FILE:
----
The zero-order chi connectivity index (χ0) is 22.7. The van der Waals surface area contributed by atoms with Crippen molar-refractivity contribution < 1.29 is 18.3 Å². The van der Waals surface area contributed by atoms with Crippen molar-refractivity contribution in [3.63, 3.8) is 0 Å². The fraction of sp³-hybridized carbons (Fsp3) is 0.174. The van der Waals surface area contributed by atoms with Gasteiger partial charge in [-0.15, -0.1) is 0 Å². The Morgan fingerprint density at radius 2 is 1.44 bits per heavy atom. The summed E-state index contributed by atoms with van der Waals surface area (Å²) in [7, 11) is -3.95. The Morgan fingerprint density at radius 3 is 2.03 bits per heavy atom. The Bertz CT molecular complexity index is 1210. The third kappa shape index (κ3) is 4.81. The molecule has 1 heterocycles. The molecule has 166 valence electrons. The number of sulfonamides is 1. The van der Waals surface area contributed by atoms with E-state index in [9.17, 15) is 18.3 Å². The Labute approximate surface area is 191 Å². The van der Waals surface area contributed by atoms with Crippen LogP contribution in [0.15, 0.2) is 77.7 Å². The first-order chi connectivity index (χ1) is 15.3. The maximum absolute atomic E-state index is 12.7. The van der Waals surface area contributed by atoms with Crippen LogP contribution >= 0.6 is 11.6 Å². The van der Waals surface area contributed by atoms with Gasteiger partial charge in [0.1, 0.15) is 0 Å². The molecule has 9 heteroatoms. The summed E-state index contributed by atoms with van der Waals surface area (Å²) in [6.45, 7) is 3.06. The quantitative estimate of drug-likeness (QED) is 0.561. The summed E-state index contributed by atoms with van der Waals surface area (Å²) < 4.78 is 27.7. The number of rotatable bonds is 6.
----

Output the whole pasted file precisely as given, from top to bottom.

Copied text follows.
The zero-order chi connectivity index (χ0) is 22.7. The van der Waals surface area contributed by atoms with Crippen molar-refractivity contribution < 1.29 is 18.3 Å². The van der Waals surface area contributed by atoms with Crippen molar-refractivity contribution in [3.63, 3.8) is 0 Å². The fraction of sp³-hybridized carbons (Fsp3) is 0.174. The van der Waals surface area contributed by atoms with Gasteiger partial charge in [-0.15, -0.1) is 0 Å². The Morgan fingerprint density at radius 2 is 1.44 bits per heavy atom. The summed E-state index contributed by atoms with van der Waals surface area (Å²) in [7, 11) is -3.95. The Morgan fingerprint density at radius 3 is 2.03 bits per heavy atom. The Bertz CT molecular complexity index is 1210. The third kappa shape index (κ3) is 4.81. The molecule has 1 heterocycles. The molecule has 166 valence electrons. The number of sulfonamides is 1. The van der Waals surface area contributed by atoms with E-state index in [9.17, 15) is 18.3 Å². The Labute approximate surface area is 191 Å². The van der Waals surface area contributed by atoms with Crippen LogP contribution in [0.15, 0.2) is 77.7 Å². The first-order chi connectivity index (χ1) is 15.3. The maximum absolute atomic E-state index is 12.7. The van der Waals surface area contributed by atoms with Crippen LogP contribution >= 0.6 is 11.6 Å². The van der Waals surface area contributed by atoms with Gasteiger partial charge in [0.1, 0.15) is 0 Å². The molecule has 9 heteroatoms. The summed E-state index contributed by atoms with van der Waals surface area (Å²) in [6.45, 7) is 3.06. The quantitative estimate of drug-likeness (QED) is 0.561. The summed E-state index contributed by atoms with van der Waals surface area (Å²) < 4.78 is 27.7. The number of rotatable bonds is 6.